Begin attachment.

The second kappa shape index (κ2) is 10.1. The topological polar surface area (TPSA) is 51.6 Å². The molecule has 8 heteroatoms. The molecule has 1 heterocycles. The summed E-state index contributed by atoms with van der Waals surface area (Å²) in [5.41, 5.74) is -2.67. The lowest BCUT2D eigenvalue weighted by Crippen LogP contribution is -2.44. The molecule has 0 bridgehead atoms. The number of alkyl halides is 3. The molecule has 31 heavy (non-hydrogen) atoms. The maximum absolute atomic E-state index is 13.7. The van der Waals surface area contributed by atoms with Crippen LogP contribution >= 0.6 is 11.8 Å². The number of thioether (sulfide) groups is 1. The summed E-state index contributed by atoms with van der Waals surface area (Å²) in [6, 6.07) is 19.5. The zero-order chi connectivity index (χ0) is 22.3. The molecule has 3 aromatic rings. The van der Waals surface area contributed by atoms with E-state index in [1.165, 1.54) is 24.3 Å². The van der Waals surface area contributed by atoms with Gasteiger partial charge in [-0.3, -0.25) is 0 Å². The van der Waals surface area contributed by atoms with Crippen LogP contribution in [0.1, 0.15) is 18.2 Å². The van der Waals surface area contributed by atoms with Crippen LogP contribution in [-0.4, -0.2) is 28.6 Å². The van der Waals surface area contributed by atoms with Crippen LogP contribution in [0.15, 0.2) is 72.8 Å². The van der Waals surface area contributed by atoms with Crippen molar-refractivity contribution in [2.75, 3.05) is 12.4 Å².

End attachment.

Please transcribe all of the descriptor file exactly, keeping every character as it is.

The second kappa shape index (κ2) is 10.1. The topological polar surface area (TPSA) is 51.6 Å². The molecule has 8 heteroatoms. The molecule has 1 heterocycles. The summed E-state index contributed by atoms with van der Waals surface area (Å²) in [5.41, 5.74) is -2.67. The lowest BCUT2D eigenvalue weighted by Crippen LogP contribution is -2.44. The molecule has 0 bridgehead atoms. The number of alkyl halides is 3. The molecule has 31 heavy (non-hydrogen) atoms. The maximum absolute atomic E-state index is 13.7. The van der Waals surface area contributed by atoms with Crippen LogP contribution >= 0.6 is 11.8 Å². The number of thioether (sulfide) groups is 1. The summed E-state index contributed by atoms with van der Waals surface area (Å²) in [6, 6.07) is 19.5. The zero-order chi connectivity index (χ0) is 22.3. The molecule has 3 aromatic rings. The van der Waals surface area contributed by atoms with E-state index in [1.165, 1.54) is 24.3 Å². The van der Waals surface area contributed by atoms with Gasteiger partial charge in [-0.3, -0.25) is 0 Å². The van der Waals surface area contributed by atoms with Crippen LogP contribution in [0.1, 0.15) is 18.2 Å². The van der Waals surface area contributed by atoms with Crippen LogP contribution in [-0.4, -0.2) is 28.6 Å². The van der Waals surface area contributed by atoms with Crippen LogP contribution in [0.15, 0.2) is 72.8 Å². The van der Waals surface area contributed by atoms with Crippen molar-refractivity contribution in [2.75, 3.05) is 12.4 Å².